Bassel and the Supernaturals at TMA

. February 25, 2020.
Bassel Almadani, a first-generation Syrian-American, shines a light on the modern-day challenges facing Syrians across the world. Photo credit Samer Almadani Photography
Bassel Almadani, a first-generation Syrian-American, shines a light on the modern-day challenges facing Syrians across the world. Photo credit Samer Almadani Photography

Editor’s Note: This concert was canceled on Tuesday, March 3. 

Soulful storytelling

Bassel Almadani grew up in the college town of Kent, Ohio, but now finds himself on an international stage. His project, Bassel and the Supernaturals has performed all over the world, promoting awareness of the Syrian refugee crisis. On March 5, the soulful musical outfit will grace the Toledo Museum of Art’s Peristyle stage.

For Almadani, the rise to fame and media praise was never the point. As a first-generation Syrian, Bassel and his group work tirelessly to promote awareness of Syrian refugees and their plight following the aftermath of the 2011 Syrian Civil War. With a tagline of “Syrian Heart, Chicago Soul,” the band has partnered with nonprofits including The Karam Foundation, working with Syrian refugees to teach professional development skills.

Voice for the voiceless

The multi-instrumentalist Almadani moved from Kent to Chicago roughly ten years ago and connected with a group of musicians who share both his ear and his passions. Bassel and the Supernaturals is a project borne of love and hope. Though Almadani was born and raised in the U.S., much of his family, including his parents, are from Aleppo, Syria. “I was afforded the privilege to be [in the U.S.], and not have to experience the things [my parents] experienced,” he said. “I didn’t do anything to earn it or deserve it, and I’m unbelievably grateful. Songwriting has been a way for me to lift up [my family’s] voice and to help me stay connected with my cultural DNA, at a time when I feel it’s threatened.”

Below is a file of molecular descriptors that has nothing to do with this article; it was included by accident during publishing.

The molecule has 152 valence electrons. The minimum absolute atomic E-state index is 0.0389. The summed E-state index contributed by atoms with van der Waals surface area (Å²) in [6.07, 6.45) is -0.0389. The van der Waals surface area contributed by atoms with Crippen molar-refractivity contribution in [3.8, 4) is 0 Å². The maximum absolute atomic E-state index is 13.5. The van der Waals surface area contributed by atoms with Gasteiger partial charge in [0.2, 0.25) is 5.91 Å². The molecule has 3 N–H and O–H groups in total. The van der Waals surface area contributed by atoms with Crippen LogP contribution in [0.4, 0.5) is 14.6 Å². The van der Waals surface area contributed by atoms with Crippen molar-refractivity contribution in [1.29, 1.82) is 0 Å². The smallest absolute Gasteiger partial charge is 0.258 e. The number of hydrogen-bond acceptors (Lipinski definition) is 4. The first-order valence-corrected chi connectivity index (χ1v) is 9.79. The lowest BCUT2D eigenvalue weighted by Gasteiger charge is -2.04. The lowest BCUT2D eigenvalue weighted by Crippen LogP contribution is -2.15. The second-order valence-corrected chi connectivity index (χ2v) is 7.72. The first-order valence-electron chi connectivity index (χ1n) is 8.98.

Focusing attention on Syrian refugees

Syrian refugees who were forced to flee from their homes at the onset of the Syrian Civil War in 2011 constitute an enormous population (a 2016 census quoted the number at 13.2 million people). A majority of refugees live in poverty and struggle to secure housing and medical care. The band’s goal is to help bring attention to those in need, using the medium they know best. Their music promotes both the dark realities of the crisis in Syria and the light of hope with a high-powered blend of funk and soul, infused with Motown influences.

But above all, the band’s goal is to elevate the voices of the voiceless.

“We have been working on changing our music into light that we can shine back through the darkness,” he said of the group’s work. “What I want people to take away is a different narrative— not just leaning on what they see on TV, but to be somebody who can open up the lens a little bit, to share this other narrative that helps to challenge their understanding, help them to think a little more critically about all of it.”

Their newest album, Smoke and Mirrors, is set for release later this year.

$15, general | $25, VIP
7pm | Thursday, March 5
Toledo Museum of Art Peristyle, 2445 Monroe St.
419-255-8000 | toledomuseum.org